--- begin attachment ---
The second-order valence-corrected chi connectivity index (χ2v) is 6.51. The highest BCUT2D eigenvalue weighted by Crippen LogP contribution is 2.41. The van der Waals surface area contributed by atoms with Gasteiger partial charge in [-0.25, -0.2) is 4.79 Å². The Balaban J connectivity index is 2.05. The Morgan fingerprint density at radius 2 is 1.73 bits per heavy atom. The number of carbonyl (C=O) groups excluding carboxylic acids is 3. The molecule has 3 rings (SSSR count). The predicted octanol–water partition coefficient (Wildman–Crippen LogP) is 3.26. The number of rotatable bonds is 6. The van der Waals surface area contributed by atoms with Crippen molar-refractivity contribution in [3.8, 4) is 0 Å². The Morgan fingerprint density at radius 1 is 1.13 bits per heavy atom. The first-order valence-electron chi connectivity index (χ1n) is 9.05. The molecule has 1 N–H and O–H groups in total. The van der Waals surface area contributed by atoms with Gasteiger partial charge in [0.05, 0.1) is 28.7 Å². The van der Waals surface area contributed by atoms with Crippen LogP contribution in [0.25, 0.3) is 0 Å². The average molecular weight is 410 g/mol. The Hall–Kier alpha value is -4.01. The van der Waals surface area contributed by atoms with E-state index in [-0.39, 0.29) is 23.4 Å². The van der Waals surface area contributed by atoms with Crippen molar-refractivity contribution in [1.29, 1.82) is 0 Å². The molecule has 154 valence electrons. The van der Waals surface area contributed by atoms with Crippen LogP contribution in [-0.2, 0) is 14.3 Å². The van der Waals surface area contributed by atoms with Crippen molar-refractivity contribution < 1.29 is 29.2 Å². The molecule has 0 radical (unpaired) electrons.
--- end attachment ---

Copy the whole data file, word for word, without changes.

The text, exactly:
The second-order valence-corrected chi connectivity index (χ2v) is 6.51. The highest BCUT2D eigenvalue weighted by Crippen LogP contribution is 2.41. The van der Waals surface area contributed by atoms with Gasteiger partial charge in [-0.25, -0.2) is 4.79 Å². The Balaban J connectivity index is 2.05. The Morgan fingerprint density at radius 2 is 1.73 bits per heavy atom. The number of carbonyl (C=O) groups excluding carboxylic acids is 3. The molecule has 3 rings (SSSR count). The predicted octanol–water partition coefficient (Wildman–Crippen LogP) is 3.26. The number of rotatable bonds is 6. The van der Waals surface area contributed by atoms with Crippen molar-refractivity contribution in [3.8, 4) is 0 Å². The Morgan fingerprint density at radius 1 is 1.13 bits per heavy atom. The first-order valence-electron chi connectivity index (χ1n) is 9.05. The molecule has 1 N–H and O–H groups in total. The van der Waals surface area contributed by atoms with Gasteiger partial charge in [0.05, 0.1) is 28.7 Å². The van der Waals surface area contributed by atoms with Crippen LogP contribution in [0.25, 0.3) is 0 Å². The average molecular weight is 410 g/mol. The Hall–Kier alpha value is -4.01. The van der Waals surface area contributed by atoms with E-state index in [-0.39, 0.29) is 23.4 Å². The van der Waals surface area contributed by atoms with Crippen molar-refractivity contribution in [1.29, 1.82) is 0 Å². The molecule has 154 valence electrons. The van der Waals surface area contributed by atoms with Crippen LogP contribution in [-0.2, 0) is 14.3 Å². The van der Waals surface area contributed by atoms with Crippen molar-refractivity contribution < 1.29 is 29.2 Å². The molecule has 0 radical (unpaired) electrons.